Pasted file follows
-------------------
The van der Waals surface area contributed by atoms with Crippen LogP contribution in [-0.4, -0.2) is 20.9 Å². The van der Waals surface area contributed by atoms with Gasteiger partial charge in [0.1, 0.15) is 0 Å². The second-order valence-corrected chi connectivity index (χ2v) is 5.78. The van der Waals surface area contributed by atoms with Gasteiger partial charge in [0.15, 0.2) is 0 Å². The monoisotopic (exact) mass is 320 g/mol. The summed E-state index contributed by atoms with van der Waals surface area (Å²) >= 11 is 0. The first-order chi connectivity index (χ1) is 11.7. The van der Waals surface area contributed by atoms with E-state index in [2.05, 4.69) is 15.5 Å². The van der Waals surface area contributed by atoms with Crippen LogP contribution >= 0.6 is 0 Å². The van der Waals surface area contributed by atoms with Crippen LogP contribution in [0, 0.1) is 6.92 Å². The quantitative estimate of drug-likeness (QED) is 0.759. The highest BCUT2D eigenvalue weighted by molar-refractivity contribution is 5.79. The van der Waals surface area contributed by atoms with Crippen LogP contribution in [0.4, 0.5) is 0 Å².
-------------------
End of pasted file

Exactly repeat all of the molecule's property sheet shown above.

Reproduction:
The van der Waals surface area contributed by atoms with Crippen LogP contribution in [-0.4, -0.2) is 20.9 Å². The van der Waals surface area contributed by atoms with Gasteiger partial charge in [0.1, 0.15) is 0 Å². The second-order valence-corrected chi connectivity index (χ2v) is 5.78. The van der Waals surface area contributed by atoms with Gasteiger partial charge in [0.15, 0.2) is 0 Å². The monoisotopic (exact) mass is 320 g/mol. The summed E-state index contributed by atoms with van der Waals surface area (Å²) >= 11 is 0. The first-order chi connectivity index (χ1) is 11.7. The van der Waals surface area contributed by atoms with E-state index in [2.05, 4.69) is 15.5 Å². The van der Waals surface area contributed by atoms with Crippen LogP contribution >= 0.6 is 0 Å². The van der Waals surface area contributed by atoms with Crippen LogP contribution in [0, 0.1) is 6.92 Å². The quantitative estimate of drug-likeness (QED) is 0.759. The highest BCUT2D eigenvalue weighted by molar-refractivity contribution is 5.79. The van der Waals surface area contributed by atoms with Crippen LogP contribution in [0.4, 0.5) is 0 Å².